Today, upon seeing a red cloak and a white bonnet — whether it be at a women's march, on Halloween, or in a Saturday Night Live sketch — most would agree that the striking ensemble is synonymous with Hulu's dystopian drama series The Handmaid's Tale (and with women's wavering rights in the U.S., but that's a conversation for another time).
Based on the 1985 novel of the same name by Canadian author Margaret Atwood, The Handmaid's Tale — which comes to us from creator and showrunner Bruce Miller — takes place in future New England, where a violent totalitarian regime has taken over what used to be the U.S. government. Its goal? To increase the birth rate, against the will of innocent women, of course. Simply used for their biology, these handmaids — who are treated as less than second-class citizens — must produce children for the Republic of Gilead's leaders when their wives cannot (though we know infertility affects both men and women, but whatever).
Starring a brazen Elisabeth Moss (The Invisible Man), Yvonne Strahovski (Chuck), Madeline Brewer (Hustlers), Joseph Fiennes (Shakespeare in Love), and Ann Dowd (Hereditary), among others, The Handmaid's Tale has shined since 2017, even winning 15 Emmy Awards along the way.
In September 2022, however, it was announced ahead of its Season 5 premiere at TIFF that Season 6 would be the series' last. Though we're shouting "praise be to Thee" that there will be a sixth installment, we can't help but wonder, why is it ending?
Why is 'The Handmaid's Tale' ending with Season 6?
Even the best of series have an end, whether fans want the finale to arrive or not. In the case of The Handmaid's Tale, there was always an end in sight, partially because it's based on a cherished novel.
“I’ve been thinking about the end since the beginning,” Bruce Miller recently told The Hollywood Reporter of the eerily relevant series. “I’ve been thinking about the end of this story since I read The Handmaid’s Tale the first time. It’s one of those books that when you finish reading it, all you think about is the end."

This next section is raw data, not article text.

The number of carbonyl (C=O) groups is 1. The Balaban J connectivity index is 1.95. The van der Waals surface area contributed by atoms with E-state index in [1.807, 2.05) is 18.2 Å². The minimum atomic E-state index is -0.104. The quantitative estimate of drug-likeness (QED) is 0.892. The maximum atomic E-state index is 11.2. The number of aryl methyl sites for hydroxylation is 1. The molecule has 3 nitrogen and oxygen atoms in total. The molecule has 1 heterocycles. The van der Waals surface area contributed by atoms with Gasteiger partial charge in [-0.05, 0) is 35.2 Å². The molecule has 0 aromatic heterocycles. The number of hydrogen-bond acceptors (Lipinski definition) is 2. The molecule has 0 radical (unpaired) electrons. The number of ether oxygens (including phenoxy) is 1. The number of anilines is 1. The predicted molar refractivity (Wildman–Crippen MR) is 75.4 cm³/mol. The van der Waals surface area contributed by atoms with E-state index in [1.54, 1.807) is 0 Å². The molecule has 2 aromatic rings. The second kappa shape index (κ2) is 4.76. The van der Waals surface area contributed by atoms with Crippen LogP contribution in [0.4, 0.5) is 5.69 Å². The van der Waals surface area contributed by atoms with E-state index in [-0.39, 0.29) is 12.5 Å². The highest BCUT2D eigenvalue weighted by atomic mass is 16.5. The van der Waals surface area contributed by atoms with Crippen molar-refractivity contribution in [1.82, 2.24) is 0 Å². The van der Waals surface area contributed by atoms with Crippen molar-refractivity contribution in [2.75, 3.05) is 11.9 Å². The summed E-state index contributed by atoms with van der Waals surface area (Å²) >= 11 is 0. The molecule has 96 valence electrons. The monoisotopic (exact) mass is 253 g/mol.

“So in the end, story-wise, we’ve been able to stay pretty close to what we had thought, from our initial discussions and what Lizzy and I had talked about, and what Margaret and I had talked about," Bruce continued.
See, The Handmaid's Tale isn't similar to the likes of, let's say, Comedy Central's Broad City, which could've continued its bonkers shenanigans for many seasons past its fifth and final one. A dystopia, however, can't last forever.
Even Elisabeth Moss was hinting at the end of The Handmaid's Tale after Season 4. "I’m a big believer in that there’s a beginning and an end to every story," she told The Hollywood Reporter back in 2021, clearly pushing for the series to tie up its loose ends.
"The book is about this one woman’s journey. It’s not about the whole war or the fall of Gilead. It’s about these people in this moment in time. I don’t think anything should ever go on forever. History shows that series tend to maybe not get so good, though there are exceptions," she went on before highlighting how grateful she is to be able to work on The Handmaid's Tale.
A 'Handmaid's Tale' sequel has been confirmed over at Hulu.
And when one dystopia ends, another begins! Based on Margaret Atwood's 2019 sequel novel of the same name (talk about procrastination), The Testaments will take place years after the traumatizing events that unfolded in The Handmaid's Tale. If the spinoff series is anything like the book, it will see things unfold from the perspective of three female narrators.
“The Testaments was an independent curveball created by Margaret Atwood for the series I was working on. I think she had had it in her head for a while. I tried as much as possible, and I’m still trying, to not really make The Handmaid’s Tale about The Testaments,” Bruce explained.
We'll have to wait and see how similar the two series are, but it'll be a while, as Bruce is currently "trying to lay the groundwork" for The Testaments.
The first two episodes of Season 5 of The Handmaid's Tale premiere on Wednesday, Sept. 14, 2022, on Hulu.